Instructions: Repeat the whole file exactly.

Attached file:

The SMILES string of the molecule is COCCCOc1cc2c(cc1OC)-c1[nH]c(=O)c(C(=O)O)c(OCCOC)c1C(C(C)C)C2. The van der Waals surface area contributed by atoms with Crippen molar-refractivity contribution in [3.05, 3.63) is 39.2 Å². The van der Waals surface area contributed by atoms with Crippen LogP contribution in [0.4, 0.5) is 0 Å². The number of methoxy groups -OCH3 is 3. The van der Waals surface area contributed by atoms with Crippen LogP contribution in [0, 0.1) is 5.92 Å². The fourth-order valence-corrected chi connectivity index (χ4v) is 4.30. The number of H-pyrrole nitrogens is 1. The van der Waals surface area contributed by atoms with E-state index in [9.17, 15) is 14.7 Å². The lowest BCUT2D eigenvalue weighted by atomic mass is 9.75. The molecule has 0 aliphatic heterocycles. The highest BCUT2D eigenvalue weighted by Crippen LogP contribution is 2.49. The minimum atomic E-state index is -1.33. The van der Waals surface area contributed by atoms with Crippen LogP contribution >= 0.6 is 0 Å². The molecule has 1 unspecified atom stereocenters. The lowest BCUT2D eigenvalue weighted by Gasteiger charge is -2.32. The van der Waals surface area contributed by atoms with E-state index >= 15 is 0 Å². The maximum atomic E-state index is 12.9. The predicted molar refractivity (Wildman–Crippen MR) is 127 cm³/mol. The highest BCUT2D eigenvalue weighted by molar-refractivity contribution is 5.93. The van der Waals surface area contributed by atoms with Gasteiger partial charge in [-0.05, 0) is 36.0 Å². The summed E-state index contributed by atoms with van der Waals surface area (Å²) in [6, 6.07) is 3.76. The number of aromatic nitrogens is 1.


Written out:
The SMILES string of the molecule is COCCCOc1cc2c(cc1OC)-c1[nH]c(=O)c(C(=O)O)c(OCCOC)c1C(C(C)C)C2. The van der Waals surface area contributed by atoms with Crippen molar-refractivity contribution in [3.05, 3.63) is 39.2 Å². The van der Waals surface area contributed by atoms with Crippen LogP contribution in [0.4, 0.5) is 0 Å². The number of methoxy groups -OCH3 is 3. The van der Waals surface area contributed by atoms with Crippen LogP contribution in [0, 0.1) is 5.92 Å². The fourth-order valence-corrected chi connectivity index (χ4v) is 4.30. The number of H-pyrrole nitrogens is 1. The van der Waals surface area contributed by atoms with E-state index in [9.17, 15) is 14.7 Å². The lowest BCUT2D eigenvalue weighted by atomic mass is 9.75. The molecule has 0 aliphatic heterocycles. The highest BCUT2D eigenvalue weighted by Crippen LogP contribution is 2.49. The minimum atomic E-state index is -1.33. The van der Waals surface area contributed by atoms with Crippen LogP contribution >= 0.6 is 0 Å². The molecule has 1 unspecified atom stereocenters. The lowest BCUT2D eigenvalue weighted by Gasteiger charge is -2.32. The van der Waals surface area contributed by atoms with E-state index >= 15 is 0 Å². The maximum atomic E-state index is 12.9. The predicted molar refractivity (Wildman–Crippen MR) is 127 cm³/mol. The highest BCUT2D eigenvalue weighted by molar-refractivity contribution is 5.93. The van der Waals surface area contributed by atoms with Gasteiger partial charge in [-0.05, 0) is 36.0 Å². The summed E-state index contributed by atoms with van der Waals surface area (Å²) in [6, 6.07) is 3.76. The number of aromatic nitrogens is 1.